English Heritage, the Government’s statutory adviser on the historic environment, maintains the National Heritage List for England, a list of buildings of historic or architectural interest. There are over a hundred listed buildings in Sutton Coldfield, many of them listed for their architectural value, particularly the many private houses built between 1890 and 1910 which were designed by architects of the Arts and Crafts movement.
Some of these architects - for example, Bateman, Bidlake, Butler, Crouch and Titley - lived in Sutton in houses they had designed for themselves, as well as designing grander houses for their more wealthy clients. Thirteen of the houses designed by the firm of Crouch and Butler in Sutton Coldfield are listed buildings, and they designed many other houses which are not listed; their non-domestic buildings include Four Oaks Methodist Church (1903), the School of Art (Lichfield Road, now part of Sutton College, 1902), both Grade II listed, and some of the shops on the Parade (demolished in 1973).
Joseph Crouch was born on the nineteenth of November 1859, the second son of a Birmingham master builder. On leaving King Edwards School he was articled to the architect D.H.Smith; he went to London, and returned to Birmingham to set up his own practice in 1882, aged 23. Edmund Butler’s father was the publican of the White Lion in Lozells, in the 1881 census 18-year-old Edmund is described as “architect’s pupil”. He joined Joseph Crouch at 7 Waterloo Street in 1886.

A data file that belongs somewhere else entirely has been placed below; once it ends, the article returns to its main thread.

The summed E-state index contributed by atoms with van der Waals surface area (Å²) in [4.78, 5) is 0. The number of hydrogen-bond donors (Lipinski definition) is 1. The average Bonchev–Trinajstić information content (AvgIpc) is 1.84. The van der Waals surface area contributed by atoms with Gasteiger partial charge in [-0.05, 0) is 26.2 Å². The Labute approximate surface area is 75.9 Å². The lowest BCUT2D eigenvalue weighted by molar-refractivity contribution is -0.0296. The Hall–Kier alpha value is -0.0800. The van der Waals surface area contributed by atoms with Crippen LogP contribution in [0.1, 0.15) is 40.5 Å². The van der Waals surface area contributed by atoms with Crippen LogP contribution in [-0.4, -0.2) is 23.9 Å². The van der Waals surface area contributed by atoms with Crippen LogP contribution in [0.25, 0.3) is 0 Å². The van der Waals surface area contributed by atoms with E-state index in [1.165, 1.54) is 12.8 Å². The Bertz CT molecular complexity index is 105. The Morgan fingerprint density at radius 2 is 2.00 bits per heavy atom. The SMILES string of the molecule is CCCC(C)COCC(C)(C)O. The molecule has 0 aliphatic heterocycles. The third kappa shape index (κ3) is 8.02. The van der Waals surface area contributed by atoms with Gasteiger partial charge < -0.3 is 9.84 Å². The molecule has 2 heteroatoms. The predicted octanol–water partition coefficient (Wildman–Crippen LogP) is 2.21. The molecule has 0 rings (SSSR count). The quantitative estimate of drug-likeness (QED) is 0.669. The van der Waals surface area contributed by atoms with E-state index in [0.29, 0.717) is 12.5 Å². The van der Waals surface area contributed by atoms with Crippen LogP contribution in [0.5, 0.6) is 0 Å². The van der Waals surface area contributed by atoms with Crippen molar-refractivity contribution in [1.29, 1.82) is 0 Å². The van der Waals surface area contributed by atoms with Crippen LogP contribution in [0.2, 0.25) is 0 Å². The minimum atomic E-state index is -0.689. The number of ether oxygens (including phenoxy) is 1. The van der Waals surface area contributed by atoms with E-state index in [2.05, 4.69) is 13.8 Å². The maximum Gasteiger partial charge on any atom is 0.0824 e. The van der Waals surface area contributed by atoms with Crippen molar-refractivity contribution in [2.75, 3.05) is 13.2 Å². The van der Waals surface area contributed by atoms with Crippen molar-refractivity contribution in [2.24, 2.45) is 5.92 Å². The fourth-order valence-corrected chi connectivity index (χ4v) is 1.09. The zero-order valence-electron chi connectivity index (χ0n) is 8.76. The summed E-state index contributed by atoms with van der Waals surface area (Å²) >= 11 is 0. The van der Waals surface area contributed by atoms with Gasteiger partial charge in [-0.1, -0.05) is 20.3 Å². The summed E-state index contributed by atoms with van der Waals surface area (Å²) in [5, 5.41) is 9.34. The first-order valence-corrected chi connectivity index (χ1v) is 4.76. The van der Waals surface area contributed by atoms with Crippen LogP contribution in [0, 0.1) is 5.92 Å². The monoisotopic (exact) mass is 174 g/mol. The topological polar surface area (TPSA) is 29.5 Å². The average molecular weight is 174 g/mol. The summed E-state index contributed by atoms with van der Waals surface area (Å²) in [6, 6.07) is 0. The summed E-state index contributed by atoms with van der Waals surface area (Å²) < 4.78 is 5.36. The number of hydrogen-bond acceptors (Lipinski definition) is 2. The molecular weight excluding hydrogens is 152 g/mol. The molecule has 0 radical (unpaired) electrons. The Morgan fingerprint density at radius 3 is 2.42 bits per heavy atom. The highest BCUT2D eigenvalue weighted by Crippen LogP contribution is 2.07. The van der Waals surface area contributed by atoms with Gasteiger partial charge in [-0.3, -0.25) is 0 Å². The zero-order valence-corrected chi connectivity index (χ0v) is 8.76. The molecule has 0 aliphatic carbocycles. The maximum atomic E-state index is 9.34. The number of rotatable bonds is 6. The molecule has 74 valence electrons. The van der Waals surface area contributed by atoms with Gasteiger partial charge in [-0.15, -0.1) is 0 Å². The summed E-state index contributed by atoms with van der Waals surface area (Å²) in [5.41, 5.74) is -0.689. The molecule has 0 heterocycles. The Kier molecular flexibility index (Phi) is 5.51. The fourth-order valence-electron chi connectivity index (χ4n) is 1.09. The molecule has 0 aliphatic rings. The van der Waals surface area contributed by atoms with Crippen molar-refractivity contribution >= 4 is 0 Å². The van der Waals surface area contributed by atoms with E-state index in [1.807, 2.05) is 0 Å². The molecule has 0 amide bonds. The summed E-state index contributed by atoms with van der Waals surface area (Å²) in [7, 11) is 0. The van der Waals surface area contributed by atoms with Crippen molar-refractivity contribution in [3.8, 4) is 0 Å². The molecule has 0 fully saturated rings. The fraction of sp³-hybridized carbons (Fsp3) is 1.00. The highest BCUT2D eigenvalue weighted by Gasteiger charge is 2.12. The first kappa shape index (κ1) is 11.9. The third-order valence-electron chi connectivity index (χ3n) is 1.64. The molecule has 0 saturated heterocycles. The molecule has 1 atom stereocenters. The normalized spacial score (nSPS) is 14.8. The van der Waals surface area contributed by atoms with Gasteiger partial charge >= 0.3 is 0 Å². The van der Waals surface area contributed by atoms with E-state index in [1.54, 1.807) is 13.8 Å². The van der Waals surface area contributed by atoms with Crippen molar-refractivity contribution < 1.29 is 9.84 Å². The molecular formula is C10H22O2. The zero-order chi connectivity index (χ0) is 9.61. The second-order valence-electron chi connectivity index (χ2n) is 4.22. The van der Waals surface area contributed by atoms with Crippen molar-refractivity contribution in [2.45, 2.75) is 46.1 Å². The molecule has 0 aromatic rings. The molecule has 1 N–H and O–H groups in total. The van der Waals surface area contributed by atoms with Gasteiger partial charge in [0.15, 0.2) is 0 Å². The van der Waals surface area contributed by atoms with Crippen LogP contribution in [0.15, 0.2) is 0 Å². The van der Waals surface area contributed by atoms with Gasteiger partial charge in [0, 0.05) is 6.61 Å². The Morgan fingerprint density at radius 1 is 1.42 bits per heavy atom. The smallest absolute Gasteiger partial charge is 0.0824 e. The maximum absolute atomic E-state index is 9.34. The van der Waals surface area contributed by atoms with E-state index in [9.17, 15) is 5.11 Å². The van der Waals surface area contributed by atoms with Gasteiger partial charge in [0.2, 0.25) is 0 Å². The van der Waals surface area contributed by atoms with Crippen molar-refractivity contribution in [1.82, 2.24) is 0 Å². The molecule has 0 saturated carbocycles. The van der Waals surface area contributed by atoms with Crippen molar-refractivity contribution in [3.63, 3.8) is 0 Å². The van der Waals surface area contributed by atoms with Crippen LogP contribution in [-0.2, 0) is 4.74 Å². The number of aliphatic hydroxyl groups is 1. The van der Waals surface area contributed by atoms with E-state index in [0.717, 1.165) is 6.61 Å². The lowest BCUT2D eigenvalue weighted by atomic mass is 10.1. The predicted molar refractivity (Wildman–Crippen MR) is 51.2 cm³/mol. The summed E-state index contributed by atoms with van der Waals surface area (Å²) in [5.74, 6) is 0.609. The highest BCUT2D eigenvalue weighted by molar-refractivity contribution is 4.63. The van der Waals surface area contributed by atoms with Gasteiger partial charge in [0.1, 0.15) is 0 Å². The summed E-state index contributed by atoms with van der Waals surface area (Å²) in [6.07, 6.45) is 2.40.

Crouch and Butler were in demand when desirable building plots became available on the Driffold - 7,9,11,12 and 13 Driffold are their designs - 13 belonged to Thomas Barnsley the builder who had built Good Hope - and they designed houses for their own occupation, Butler at “Top o’ the Hill”, 12 Digby Road and Crouch at “Seven Gables”, 14 Digby Road.
At Seven Gables Crouch applied the ideas about domestic architecture set out in his 1900 book The Apartments of the House - their arrangement, furnishing and decoration. Some architects of the Arts and Crafts movement favoured simple interiors, but Crouch and Butler designed interiors “hung with tapestries, gleaming with beaten metalwork and glowing with stained glass”. The National Heritage listing for Seven Gables goes into great detail about the interior, describing the craftsmanship of the Bromsgrove Guild of Applied Arts, and the frieze painted on canvas depicting scenes from William Morris’s A Dream of John Ball.
Joseph Crouch did not stay long in Sutton - he was living in Kenilworth in 1911 - but the firm of Crouch and Butler continued designing Sutton buildings.